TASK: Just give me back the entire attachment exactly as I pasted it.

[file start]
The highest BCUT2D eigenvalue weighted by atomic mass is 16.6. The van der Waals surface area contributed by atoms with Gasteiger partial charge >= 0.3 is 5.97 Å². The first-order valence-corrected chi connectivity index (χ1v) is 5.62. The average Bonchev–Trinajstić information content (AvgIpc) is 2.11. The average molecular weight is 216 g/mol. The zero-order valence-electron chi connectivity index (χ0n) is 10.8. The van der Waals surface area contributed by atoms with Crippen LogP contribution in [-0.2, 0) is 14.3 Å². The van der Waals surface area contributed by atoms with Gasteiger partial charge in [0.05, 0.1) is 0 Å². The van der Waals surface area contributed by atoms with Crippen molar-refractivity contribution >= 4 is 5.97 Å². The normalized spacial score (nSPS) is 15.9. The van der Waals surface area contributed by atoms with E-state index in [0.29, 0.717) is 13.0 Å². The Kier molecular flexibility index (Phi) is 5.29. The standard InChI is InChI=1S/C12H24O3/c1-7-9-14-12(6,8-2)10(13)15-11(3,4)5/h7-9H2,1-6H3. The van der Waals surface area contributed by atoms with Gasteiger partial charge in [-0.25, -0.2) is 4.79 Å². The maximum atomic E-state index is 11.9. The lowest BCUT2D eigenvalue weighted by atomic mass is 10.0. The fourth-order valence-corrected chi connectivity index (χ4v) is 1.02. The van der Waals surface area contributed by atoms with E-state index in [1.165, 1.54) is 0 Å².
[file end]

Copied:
The highest BCUT2D eigenvalue weighted by atomic mass is 16.6. The van der Waals surface area contributed by atoms with Gasteiger partial charge >= 0.3 is 5.97 Å². The first-order valence-corrected chi connectivity index (χ1v) is 5.62. The average Bonchev–Trinajstić information content (AvgIpc) is 2.11. The average molecular weight is 216 g/mol. The zero-order valence-electron chi connectivity index (χ0n) is 10.8. The van der Waals surface area contributed by atoms with Crippen LogP contribution in [-0.2, 0) is 14.3 Å². The van der Waals surface area contributed by atoms with Gasteiger partial charge in [0.05, 0.1) is 0 Å². The van der Waals surface area contributed by atoms with Crippen molar-refractivity contribution >= 4 is 5.97 Å². The normalized spacial score (nSPS) is 15.9. The van der Waals surface area contributed by atoms with E-state index in [0.29, 0.717) is 13.0 Å². The Kier molecular flexibility index (Phi) is 5.29. The standard InChI is InChI=1S/C12H24O3/c1-7-9-14-12(6,8-2)10(13)15-11(3,4)5/h7-9H2,1-6H3. The van der Waals surface area contributed by atoms with Gasteiger partial charge in [-0.25, -0.2) is 4.79 Å². The maximum atomic E-state index is 11.9. The lowest BCUT2D eigenvalue weighted by atomic mass is 10.0. The fourth-order valence-corrected chi connectivity index (χ4v) is 1.02. The van der Waals surface area contributed by atoms with E-state index in [1.165, 1.54) is 0 Å².